Physics Letters B 532 (2002) 111-120

www. elsevier. com/locate/npe

Unification of weak and hypercharge interactions at the TeV scale

Lawrence J. Halla, Yasunori Nomurab

a Department of Physics, University of California, Berkeley, CA 94720, USA b Theoretical Physics Group, Lawrence Berkeley National Laboratory, Berkeley, CA 94720, USA Received 18 February 2002; accepted 25 February 2002 Editor: M. Cvetic

Abstract

A realistic SU(3)c x SU(3)w unified theory is constructed with a TeV sized extra dimension compactified on the orbifold S\ /Z2, leaving only the standard model gauge group SU(3)c x SU(2)l x U(1)y unbroken in the low energy 4D theory. The Higgs doublets are zero modes of bulk SU(3)w triplets and serve to normalize the hypercharge generator, apparently giving a tree-level prediction for the weak mixing angle: sin2 0 = 1/4. The orbifold boundary conditions imply a restricted set of SU(3)w gauge transformations: at an orbifold fixed point only the transformations of SU(2)l x U(1)y are operative. This allows quarks to be located at this fixed point, overcoming the longstanding problem of how to incorporate matter in a unified SU(3)w theory. However, in general this local, explicit breaking of SU(3)w symmetry, necessary for including quarks into the theory, destroys the tree-level prediction for the weak mixing angle. This apparent contradiction is reconciled by making the volume of the extra dimension large, diluting the effects of the local SU(3)w violation. In the case that the electroweak theory is strongly coupled at the cutoff scale of the effective theory, radiative corrections to the weak mixing angle can be reliably computed, and used to predict the scale of compactification: 1-2 TeV without supersymmetry, and in the region of 3-6 TeV for a supersymmetric theory. The experimental signature of electroweak unification into SU(3)w is a set of "weak partners" of mass 1 /2R, which are all electrically charged and are expected to be accessible at LHC. These include weak doublets of gauge particles of electric charge (++, +), and a charged scalar. When pair produced, they yield events containing multiple charged leptons, missing large transverse energy and possibly Higgs and electroweak gauge bosons. © 2002 Elsevier Science B.V. All rights reserved.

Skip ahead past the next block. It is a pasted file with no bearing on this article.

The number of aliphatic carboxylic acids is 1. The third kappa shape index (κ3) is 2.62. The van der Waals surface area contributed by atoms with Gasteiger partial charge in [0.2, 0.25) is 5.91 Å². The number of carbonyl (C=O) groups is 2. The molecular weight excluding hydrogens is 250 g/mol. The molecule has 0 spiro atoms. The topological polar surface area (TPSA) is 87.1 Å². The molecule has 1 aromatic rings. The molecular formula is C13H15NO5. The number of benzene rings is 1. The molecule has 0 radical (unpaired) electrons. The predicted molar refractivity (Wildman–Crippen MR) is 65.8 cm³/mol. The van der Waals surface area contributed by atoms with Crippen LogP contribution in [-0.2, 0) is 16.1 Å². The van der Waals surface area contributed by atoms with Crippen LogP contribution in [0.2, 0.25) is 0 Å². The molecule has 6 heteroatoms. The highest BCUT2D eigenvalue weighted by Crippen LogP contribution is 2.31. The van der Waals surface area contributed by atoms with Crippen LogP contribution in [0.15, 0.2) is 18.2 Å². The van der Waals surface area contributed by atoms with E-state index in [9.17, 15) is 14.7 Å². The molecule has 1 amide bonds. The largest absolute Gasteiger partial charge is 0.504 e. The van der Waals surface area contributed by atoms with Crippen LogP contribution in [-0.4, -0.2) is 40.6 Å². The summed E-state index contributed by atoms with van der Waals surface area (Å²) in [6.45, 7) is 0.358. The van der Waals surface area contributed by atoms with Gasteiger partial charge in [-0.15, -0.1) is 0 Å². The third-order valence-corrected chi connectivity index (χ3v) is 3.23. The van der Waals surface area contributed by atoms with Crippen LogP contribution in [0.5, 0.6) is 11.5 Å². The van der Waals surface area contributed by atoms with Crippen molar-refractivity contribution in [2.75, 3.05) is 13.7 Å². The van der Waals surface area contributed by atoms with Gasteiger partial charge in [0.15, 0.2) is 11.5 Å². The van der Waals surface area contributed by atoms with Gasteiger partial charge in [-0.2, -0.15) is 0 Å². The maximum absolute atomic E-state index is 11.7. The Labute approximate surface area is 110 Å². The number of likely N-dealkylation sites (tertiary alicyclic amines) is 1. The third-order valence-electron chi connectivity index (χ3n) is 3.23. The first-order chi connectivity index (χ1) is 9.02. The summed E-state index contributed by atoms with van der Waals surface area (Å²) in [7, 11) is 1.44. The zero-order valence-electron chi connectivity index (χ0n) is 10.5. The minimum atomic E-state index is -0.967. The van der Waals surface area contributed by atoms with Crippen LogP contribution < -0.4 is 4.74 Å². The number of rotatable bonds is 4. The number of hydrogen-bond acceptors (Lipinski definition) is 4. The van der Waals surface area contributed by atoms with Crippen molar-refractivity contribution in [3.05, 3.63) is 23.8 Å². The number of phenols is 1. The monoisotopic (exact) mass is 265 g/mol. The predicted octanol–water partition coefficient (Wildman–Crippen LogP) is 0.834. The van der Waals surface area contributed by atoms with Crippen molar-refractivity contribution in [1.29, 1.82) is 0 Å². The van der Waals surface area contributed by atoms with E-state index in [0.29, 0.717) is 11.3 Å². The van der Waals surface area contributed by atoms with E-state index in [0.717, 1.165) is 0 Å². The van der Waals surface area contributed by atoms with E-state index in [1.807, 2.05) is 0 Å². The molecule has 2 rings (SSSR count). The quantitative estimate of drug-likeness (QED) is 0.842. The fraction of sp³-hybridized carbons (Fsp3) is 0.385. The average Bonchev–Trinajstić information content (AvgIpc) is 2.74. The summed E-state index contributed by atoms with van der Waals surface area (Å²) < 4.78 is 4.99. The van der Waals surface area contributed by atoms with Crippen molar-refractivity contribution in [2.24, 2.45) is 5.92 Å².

1. Introduction

The quest for unification of the forces of nature has been a dominant theme of particle physics for the last 30 years. The weak force acts only at short distances, and must apparently have a very different underlying origin from the electromagnetic force. The triumph of the standard electroweak theory is to provide